Health Well-being

April was Stress Awareness Month

April 30, 2020
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The month of April was Stress Awareness Month. Ironically, with the current global situation it seems fairly appropriate.

Stress is the body’s reaction to change and comes in two forms: eustress which is good stress, and distress which is negative stress. While some stress can be good for us and feel exciting, like going on a roller coaster, negative stress can feel unpleasant. It can put us under pressure, cause us to feel anxious and leave us feeling unable to cope.

Negative stress manifests itself in a myriad of ways and is damaging to our physical health as well as our mental health. With everything that’s going on at the moment, it’s only natural you might be suffering from higher levels of stress than usual.

Physically, stress can contribute to a variety of health conditions, including insomnia, heart disease, obesity, chest pain and diabetes. Mentally, stress is linked to depression and anxiety. It can also cause emotional symptoms of feeling overwhelmed and becoming easily agitated – especially if it’s affecting our sleep too.

Stress affects everyone in different ways and our stress factors will also differ. But according to the Mental Health Foundation, in the last year 74% of adults in the UK have felt stressed to the point they feel like they can’t cope.

In the current climate, with the global pandemic happening and so many people isolated and alone, people are experiencing higher levels of stress than usual. There’s so much uncertainty and the world is experiencing something it hasn’t experienced before.

Stress awareness month

Stress Factors

Before the COVID-19 pandemic, your stress factors may have included feeling overwhelmed by your inbox, working to tight deadlines, lack of time to do things, or working in a job you didn’t like. Mid-pandemic it’s likely your stress factors are different. You might be concerned about you or your loved ones contracting COVID-19, how you will cope financially, being isolated away from family and friends or still having to go to work during the crisis.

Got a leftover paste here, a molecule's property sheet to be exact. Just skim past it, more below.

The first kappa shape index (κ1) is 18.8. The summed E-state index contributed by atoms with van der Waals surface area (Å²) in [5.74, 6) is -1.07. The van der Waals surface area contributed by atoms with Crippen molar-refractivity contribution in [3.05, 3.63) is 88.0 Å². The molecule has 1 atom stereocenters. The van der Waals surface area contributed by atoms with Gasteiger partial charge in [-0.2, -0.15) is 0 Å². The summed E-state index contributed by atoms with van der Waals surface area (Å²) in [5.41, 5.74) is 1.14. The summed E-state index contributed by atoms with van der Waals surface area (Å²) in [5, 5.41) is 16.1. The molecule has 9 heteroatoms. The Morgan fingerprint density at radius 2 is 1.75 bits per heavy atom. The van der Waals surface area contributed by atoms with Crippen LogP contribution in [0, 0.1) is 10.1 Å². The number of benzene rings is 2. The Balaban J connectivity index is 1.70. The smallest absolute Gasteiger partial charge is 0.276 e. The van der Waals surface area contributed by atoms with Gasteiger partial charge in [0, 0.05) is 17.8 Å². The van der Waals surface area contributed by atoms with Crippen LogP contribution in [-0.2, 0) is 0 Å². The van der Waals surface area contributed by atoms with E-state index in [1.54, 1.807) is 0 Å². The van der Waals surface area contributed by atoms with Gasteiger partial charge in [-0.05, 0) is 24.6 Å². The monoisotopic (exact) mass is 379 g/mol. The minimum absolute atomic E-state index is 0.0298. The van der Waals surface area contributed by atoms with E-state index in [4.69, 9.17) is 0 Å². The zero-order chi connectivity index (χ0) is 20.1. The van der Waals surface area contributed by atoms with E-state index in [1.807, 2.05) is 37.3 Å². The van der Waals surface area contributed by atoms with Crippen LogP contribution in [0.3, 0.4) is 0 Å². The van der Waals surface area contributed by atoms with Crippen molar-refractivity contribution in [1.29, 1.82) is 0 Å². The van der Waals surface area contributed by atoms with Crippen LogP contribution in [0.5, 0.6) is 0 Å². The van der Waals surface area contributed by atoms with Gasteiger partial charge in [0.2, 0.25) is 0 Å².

Not only do we all differ in what causes us stress, but how we deal with it – or our stress behaviour – differs too. Some people will overeat, some might become agitated or experience extreme tiredness, others will exercise or use meditation as a coping mechanism.

There is no right or wrong way to feel when each day brings a new meaning to the word normal. Everyone will have different triggers and each day will bring different feelings. It’s learning how to recognise your stress triggers and finding ways to deal with them. Obviously, choosing a healthier way to deal with stress, like exercising, is more beneficial than smoking or excessive alcohol consumption.

Ways of Coping with Stress

During this time, one of the best things you can do is talk. Whether that’s to family, friends or a counsellor. Many therapists are continuing to offer support but are now offering telephone or video consultations instead of in-person sessions. If you’re isolated or live alone and don’t have anyone to speak with, you can now self-refer yourself for a check-in and chat call, (if you fit certain criteria) through the NHS support website. A volunteer will give you a call at a convenient time, to check-in and see how you’re doing and listen to any concerns you might have. I’m signed up as a check-in and chat volunteer. Because I’m training to become a counsellor, I wanted to put my skills to good use and offer support to people.